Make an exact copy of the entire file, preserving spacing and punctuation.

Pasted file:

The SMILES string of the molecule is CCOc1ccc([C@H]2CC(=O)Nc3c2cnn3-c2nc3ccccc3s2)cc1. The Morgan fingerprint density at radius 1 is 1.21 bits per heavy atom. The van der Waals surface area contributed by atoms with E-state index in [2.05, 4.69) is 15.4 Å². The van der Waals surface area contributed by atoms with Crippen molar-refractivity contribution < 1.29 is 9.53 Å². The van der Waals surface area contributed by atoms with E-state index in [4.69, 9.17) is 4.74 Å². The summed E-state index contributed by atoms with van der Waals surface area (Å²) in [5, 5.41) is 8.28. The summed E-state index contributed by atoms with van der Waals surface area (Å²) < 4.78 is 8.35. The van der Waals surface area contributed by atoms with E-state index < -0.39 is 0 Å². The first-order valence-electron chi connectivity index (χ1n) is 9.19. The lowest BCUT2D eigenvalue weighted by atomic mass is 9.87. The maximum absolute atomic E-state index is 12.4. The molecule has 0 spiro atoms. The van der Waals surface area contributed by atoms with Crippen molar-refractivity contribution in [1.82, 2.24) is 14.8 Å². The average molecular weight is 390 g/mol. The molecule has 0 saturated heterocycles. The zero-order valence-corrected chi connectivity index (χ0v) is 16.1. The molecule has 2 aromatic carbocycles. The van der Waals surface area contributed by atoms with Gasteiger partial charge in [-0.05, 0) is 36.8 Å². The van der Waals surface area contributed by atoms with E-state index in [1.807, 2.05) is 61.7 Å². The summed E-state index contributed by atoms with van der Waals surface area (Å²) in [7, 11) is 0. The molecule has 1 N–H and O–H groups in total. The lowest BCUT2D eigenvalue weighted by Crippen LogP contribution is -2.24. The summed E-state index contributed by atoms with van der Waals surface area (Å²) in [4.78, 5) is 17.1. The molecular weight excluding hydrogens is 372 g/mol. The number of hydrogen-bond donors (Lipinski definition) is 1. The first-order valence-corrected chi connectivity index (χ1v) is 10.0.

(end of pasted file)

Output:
The SMILES string of the molecule is CCOc1ccc([C@H]2CC(=O)Nc3c2cnn3-c2nc3ccccc3s2)cc1. The Morgan fingerprint density at radius 1 is 1.21 bits per heavy atom. The van der Waals surface area contributed by atoms with E-state index in [2.05, 4.69) is 15.4 Å². The van der Waals surface area contributed by atoms with Crippen molar-refractivity contribution < 1.29 is 9.53 Å². The van der Waals surface area contributed by atoms with E-state index in [4.69, 9.17) is 4.74 Å². The summed E-state index contributed by atoms with van der Waals surface area (Å²) in [5, 5.41) is 8.28. The summed E-state index contributed by atoms with van der Waals surface area (Å²) < 4.78 is 8.35. The van der Waals surface area contributed by atoms with E-state index < -0.39 is 0 Å². The first-order valence-electron chi connectivity index (χ1n) is 9.19. The lowest BCUT2D eigenvalue weighted by atomic mass is 9.87. The maximum absolute atomic E-state index is 12.4. The molecule has 0 spiro atoms. The van der Waals surface area contributed by atoms with Crippen molar-refractivity contribution in [1.82, 2.24) is 14.8 Å². The average molecular weight is 390 g/mol. The molecule has 0 saturated heterocycles. The zero-order valence-corrected chi connectivity index (χ0v) is 16.1. The molecule has 2 aromatic carbocycles. The van der Waals surface area contributed by atoms with Gasteiger partial charge in [-0.05, 0) is 36.8 Å². The van der Waals surface area contributed by atoms with E-state index in [1.807, 2.05) is 61.7 Å². The summed E-state index contributed by atoms with van der Waals surface area (Å²) in [7, 11) is 0. The molecule has 1 N–H and O–H groups in total. The lowest BCUT2D eigenvalue weighted by Crippen LogP contribution is -2.24. The summed E-state index contributed by atoms with van der Waals surface area (Å²) in [4.78, 5) is 17.1. The molecular weight excluding hydrogens is 372 g/mol. The number of hydrogen-bond donors (Lipinski definition) is 1. The first-order valence-corrected chi connectivity index (χ1v) is 10.0.